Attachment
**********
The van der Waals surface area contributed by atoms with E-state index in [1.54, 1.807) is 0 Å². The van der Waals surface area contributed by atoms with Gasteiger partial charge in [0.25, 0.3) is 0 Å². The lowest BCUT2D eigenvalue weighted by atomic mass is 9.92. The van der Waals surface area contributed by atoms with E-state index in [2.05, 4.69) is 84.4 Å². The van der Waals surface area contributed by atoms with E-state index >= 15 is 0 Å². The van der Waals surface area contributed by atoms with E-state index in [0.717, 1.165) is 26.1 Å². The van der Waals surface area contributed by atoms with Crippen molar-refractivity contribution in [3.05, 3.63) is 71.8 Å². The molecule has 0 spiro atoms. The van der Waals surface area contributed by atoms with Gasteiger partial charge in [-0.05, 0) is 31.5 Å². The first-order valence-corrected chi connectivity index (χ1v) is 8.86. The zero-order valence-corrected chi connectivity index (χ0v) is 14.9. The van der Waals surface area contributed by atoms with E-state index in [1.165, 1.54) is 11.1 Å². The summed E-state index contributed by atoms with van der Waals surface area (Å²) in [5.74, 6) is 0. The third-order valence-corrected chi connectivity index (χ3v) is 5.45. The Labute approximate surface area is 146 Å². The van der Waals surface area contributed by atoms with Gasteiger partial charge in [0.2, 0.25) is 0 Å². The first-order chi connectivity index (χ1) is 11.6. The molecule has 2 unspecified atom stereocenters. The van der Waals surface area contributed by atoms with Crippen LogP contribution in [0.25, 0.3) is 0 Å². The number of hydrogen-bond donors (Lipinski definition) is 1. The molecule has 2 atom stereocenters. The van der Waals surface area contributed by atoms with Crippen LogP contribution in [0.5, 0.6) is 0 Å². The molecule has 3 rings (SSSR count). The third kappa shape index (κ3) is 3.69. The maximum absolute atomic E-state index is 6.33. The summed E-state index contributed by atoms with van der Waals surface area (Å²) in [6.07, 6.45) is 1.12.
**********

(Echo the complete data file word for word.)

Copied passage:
The van der Waals surface area contributed by atoms with E-state index in [1.54, 1.807) is 0 Å². The van der Waals surface area contributed by atoms with Gasteiger partial charge in [0.25, 0.3) is 0 Å². The lowest BCUT2D eigenvalue weighted by atomic mass is 9.92. The van der Waals surface area contributed by atoms with E-state index in [2.05, 4.69) is 84.4 Å². The van der Waals surface area contributed by atoms with E-state index >= 15 is 0 Å². The van der Waals surface area contributed by atoms with E-state index in [0.717, 1.165) is 26.1 Å². The van der Waals surface area contributed by atoms with Crippen molar-refractivity contribution in [3.05, 3.63) is 71.8 Å². The molecule has 0 spiro atoms. The van der Waals surface area contributed by atoms with Gasteiger partial charge in [-0.05, 0) is 31.5 Å². The first-order valence-corrected chi connectivity index (χ1v) is 8.86. The zero-order valence-corrected chi connectivity index (χ0v) is 14.9. The van der Waals surface area contributed by atoms with E-state index in [1.165, 1.54) is 11.1 Å². The summed E-state index contributed by atoms with van der Waals surface area (Å²) in [5.74, 6) is 0. The third-order valence-corrected chi connectivity index (χ3v) is 5.45. The Labute approximate surface area is 146 Å². The van der Waals surface area contributed by atoms with Gasteiger partial charge in [0.2, 0.25) is 0 Å². The first-order chi connectivity index (χ1) is 11.6. The molecule has 2 unspecified atom stereocenters. The van der Waals surface area contributed by atoms with Crippen LogP contribution in [0.25, 0.3) is 0 Å². The number of hydrogen-bond donors (Lipinski definition) is 1. The molecule has 2 atom stereocenters. The van der Waals surface area contributed by atoms with Crippen LogP contribution in [0.5, 0.6) is 0 Å². The molecule has 3 rings (SSSR count). The third kappa shape index (κ3) is 3.69. The maximum absolute atomic E-state index is 6.33. The summed E-state index contributed by atoms with van der Waals surface area (Å²) in [6.07, 6.45) is 1.12.